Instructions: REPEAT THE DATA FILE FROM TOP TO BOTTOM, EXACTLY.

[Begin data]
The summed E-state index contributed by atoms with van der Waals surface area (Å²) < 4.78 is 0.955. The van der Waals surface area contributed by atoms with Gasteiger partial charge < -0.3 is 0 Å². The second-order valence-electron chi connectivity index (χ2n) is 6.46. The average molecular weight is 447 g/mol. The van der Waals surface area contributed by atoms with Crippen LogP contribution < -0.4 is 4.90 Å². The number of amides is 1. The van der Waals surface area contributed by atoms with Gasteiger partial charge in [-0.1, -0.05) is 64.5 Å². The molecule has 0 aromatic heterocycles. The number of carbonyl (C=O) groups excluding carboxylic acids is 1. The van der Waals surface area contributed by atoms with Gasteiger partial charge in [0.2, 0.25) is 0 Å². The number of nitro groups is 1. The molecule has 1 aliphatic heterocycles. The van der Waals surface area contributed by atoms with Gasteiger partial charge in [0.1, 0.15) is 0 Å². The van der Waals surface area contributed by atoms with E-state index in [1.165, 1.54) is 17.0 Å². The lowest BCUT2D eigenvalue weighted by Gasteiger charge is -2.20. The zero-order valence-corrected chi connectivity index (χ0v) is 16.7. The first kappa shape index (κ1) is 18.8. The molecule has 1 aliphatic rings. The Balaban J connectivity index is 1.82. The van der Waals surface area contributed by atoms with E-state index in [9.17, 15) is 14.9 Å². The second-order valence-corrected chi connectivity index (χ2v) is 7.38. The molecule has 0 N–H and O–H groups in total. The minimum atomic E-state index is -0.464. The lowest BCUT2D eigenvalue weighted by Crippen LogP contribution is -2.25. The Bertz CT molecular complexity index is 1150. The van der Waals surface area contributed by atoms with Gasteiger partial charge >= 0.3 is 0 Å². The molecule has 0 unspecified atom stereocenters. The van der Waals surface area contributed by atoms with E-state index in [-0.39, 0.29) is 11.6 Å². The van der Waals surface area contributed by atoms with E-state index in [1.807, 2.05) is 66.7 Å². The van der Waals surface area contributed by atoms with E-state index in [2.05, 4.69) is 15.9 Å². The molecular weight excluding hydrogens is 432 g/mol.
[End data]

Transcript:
The summed E-state index contributed by atoms with van der Waals surface area (Å²) < 4.78 is 0.955. The van der Waals surface area contributed by atoms with Gasteiger partial charge < -0.3 is 0 Å². The second-order valence-electron chi connectivity index (χ2n) is 6.46. The average molecular weight is 447 g/mol. The van der Waals surface area contributed by atoms with Crippen LogP contribution < -0.4 is 4.90 Å². The number of amides is 1. The van der Waals surface area contributed by atoms with Gasteiger partial charge in [-0.1, -0.05) is 64.5 Å². The molecule has 0 aromatic heterocycles. The number of carbonyl (C=O) groups excluding carboxylic acids is 1. The van der Waals surface area contributed by atoms with Gasteiger partial charge in [0.2, 0.25) is 0 Å². The number of nitro groups is 1. The molecule has 1 aliphatic heterocycles. The van der Waals surface area contributed by atoms with Gasteiger partial charge in [0.1, 0.15) is 0 Å². The van der Waals surface area contributed by atoms with E-state index in [1.165, 1.54) is 17.0 Å². The lowest BCUT2D eigenvalue weighted by Gasteiger charge is -2.20. The zero-order valence-corrected chi connectivity index (χ0v) is 16.7. The first kappa shape index (κ1) is 18.8. The molecule has 1 aliphatic rings. The Balaban J connectivity index is 1.82. The van der Waals surface area contributed by atoms with E-state index in [9.17, 15) is 14.9 Å². The second-order valence-corrected chi connectivity index (χ2v) is 7.38. The molecule has 0 N–H and O–H groups in total. The minimum atomic E-state index is -0.464. The lowest BCUT2D eigenvalue weighted by Crippen LogP contribution is -2.25. The Bertz CT molecular complexity index is 1150. The van der Waals surface area contributed by atoms with Gasteiger partial charge >= 0.3 is 0 Å². The molecule has 0 unspecified atom stereocenters. The van der Waals surface area contributed by atoms with E-state index in [-0.39, 0.29) is 11.6 Å². The van der Waals surface area contributed by atoms with E-state index in [1.807, 2.05) is 66.7 Å². The van der Waals surface area contributed by atoms with E-state index in [2.05, 4.69) is 15.9 Å². The molecular weight excluding hydrogens is 432 g/mol.